I have just started rereading this book for our book group, and whilst I remembered many of the “parables”, I had forgotten the introduction.
In it Peter Rollins explains that the purpose of the book is not to provide answers, but to pose questions (I paraphrase). And that the point of these questions is to change our behaviour, not to gain our assent to some ideas. He goes on to point out that so often people will assent to an idea, but then behave as though they don’t believe it; for example saying how terrible materialism is, but then living in a materialistic way.
I recently posted some thoughts on Remembrance Sunday, and yesterday I had some more that I thought worth sharing.
In the previous article I commented on an article by Simon Jenkins, and he suggested that we should make next year the last Remembrance Sunday because too many use remembering as a means to keep past hurts alive. However, it struck me that the problem is not keeping the memory alive, it is keeping the animosity alive.
Telling the Story
Naming The Hurt
Renewing/releasing the relationship
It strikes me that at Remembrance the difficulties come because we are good at the first two, but don’t always move on to the third or fourth.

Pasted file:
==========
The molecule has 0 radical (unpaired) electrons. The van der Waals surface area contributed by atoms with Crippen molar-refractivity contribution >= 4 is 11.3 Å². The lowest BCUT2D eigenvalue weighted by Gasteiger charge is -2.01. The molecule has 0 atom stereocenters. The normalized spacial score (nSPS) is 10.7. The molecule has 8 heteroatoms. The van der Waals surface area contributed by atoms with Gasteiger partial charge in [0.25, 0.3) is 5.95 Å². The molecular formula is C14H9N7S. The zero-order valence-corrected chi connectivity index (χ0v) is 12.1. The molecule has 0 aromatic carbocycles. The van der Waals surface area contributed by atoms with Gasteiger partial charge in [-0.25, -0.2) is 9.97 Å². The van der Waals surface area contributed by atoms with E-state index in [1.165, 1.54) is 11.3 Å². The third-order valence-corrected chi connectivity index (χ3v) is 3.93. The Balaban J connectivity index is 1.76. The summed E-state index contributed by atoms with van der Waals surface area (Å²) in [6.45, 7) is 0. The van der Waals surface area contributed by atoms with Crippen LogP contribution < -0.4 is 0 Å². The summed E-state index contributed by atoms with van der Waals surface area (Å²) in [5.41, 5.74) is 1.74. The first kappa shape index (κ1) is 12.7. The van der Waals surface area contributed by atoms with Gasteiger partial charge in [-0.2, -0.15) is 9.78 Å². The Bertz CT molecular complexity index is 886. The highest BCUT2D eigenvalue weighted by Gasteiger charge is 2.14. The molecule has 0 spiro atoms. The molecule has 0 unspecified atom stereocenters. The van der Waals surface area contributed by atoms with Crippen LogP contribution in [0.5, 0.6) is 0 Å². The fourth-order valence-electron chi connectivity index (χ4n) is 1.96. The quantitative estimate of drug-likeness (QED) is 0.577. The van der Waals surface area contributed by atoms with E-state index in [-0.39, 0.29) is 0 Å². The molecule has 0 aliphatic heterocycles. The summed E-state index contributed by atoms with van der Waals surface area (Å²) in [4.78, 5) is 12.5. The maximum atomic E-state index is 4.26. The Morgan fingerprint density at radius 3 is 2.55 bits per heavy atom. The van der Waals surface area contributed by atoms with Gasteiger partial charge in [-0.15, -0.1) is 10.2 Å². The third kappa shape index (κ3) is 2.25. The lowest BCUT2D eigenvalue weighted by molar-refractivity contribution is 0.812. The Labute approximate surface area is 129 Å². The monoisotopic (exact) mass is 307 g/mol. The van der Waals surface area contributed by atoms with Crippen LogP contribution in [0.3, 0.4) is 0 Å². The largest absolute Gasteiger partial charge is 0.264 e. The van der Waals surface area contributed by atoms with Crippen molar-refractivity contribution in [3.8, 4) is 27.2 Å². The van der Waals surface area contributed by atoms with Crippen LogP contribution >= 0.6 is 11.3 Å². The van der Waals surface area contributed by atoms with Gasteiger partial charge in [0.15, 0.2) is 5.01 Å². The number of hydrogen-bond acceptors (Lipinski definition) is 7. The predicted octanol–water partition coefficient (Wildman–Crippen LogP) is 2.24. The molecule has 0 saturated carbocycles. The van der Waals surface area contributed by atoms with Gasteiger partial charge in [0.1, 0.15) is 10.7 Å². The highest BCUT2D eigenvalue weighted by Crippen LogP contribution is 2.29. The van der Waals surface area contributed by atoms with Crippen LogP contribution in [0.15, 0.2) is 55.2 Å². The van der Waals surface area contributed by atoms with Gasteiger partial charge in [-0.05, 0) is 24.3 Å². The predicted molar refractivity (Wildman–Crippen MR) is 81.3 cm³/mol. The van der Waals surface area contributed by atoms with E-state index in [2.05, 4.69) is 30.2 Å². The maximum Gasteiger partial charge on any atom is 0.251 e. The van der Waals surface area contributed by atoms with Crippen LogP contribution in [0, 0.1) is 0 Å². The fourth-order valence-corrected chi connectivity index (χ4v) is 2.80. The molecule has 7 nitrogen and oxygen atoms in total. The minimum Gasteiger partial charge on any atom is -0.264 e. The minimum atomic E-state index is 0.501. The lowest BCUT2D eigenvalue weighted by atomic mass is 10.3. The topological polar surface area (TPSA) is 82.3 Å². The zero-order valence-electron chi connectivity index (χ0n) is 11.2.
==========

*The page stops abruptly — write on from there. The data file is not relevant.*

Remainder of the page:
I would suggest that until we have mastered those two steps as well the nursed grievances will remain whether or not we abolish Remembrance Day.
And I tell you, make friends for yourselves by means of dishonest wealth so that when it is gone, they may welcome you into the eternal homes.
This surprised me as it was a memorable phrase, which I did not remember!
Looking it up I discovered that it follows on from the Parable of the Unjust Steward, so when I usually read/hear it it is in a particular context. The words are the same, but the context is different (not that the unjust steward is an easy parable to interpret).
It isn’t in the same league as theatre bill boards (see here), but reading something out of context can give a misleading perception.
The question then comes – how do we use the Bible without taking it out of context?
This coming Sunday is Remembrance Sunday, and this morning I read this by Simon Jenkins.
For many clergy Remembrance Sunday is a struggle – how to remember the fallen with dignity, whilst remembering what has happened and wanting to say “never again”, often in the context of military parades. The last thing that many of us would want to do is to preside over “a validation of war by embracing its horrors in religiosity”.